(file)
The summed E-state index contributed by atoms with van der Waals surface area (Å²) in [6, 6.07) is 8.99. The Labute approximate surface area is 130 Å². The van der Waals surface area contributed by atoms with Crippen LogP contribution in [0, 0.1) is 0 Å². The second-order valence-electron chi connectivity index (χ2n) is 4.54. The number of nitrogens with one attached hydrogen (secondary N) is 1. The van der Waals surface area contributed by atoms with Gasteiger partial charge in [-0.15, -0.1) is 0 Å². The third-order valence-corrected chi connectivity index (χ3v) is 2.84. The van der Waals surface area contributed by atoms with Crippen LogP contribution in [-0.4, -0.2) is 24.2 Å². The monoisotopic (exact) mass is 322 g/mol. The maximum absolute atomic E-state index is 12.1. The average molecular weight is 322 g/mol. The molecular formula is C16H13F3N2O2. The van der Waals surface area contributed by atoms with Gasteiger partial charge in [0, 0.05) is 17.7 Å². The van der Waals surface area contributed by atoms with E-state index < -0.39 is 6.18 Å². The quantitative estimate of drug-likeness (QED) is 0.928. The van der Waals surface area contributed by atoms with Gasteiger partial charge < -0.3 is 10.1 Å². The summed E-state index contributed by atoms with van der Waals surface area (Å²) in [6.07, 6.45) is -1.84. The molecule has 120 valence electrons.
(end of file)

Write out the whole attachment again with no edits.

The summed E-state index contributed by atoms with van der Waals surface area (Å²) in [6, 6.07) is 8.99. The Labute approximate surface area is 130 Å². The van der Waals surface area contributed by atoms with Crippen LogP contribution in [0, 0.1) is 0 Å². The second-order valence-electron chi connectivity index (χ2n) is 4.54. The number of nitrogens with one attached hydrogen (secondary N) is 1. The van der Waals surface area contributed by atoms with Gasteiger partial charge in [-0.15, -0.1) is 0 Å². The third-order valence-corrected chi connectivity index (χ3v) is 2.84. The van der Waals surface area contributed by atoms with Crippen LogP contribution in [-0.4, -0.2) is 24.2 Å². The monoisotopic (exact) mass is 322 g/mol. The maximum absolute atomic E-state index is 12.1. The average molecular weight is 322 g/mol. The molecular formula is C16H13F3N2O2. The van der Waals surface area contributed by atoms with Gasteiger partial charge in [0, 0.05) is 17.7 Å². The van der Waals surface area contributed by atoms with E-state index < -0.39 is 6.18 Å². The quantitative estimate of drug-likeness (QED) is 0.928. The van der Waals surface area contributed by atoms with Gasteiger partial charge < -0.3 is 10.1 Å². The summed E-state index contributed by atoms with van der Waals surface area (Å²) in [6.07, 6.45) is -1.84. The molecule has 120 valence electrons.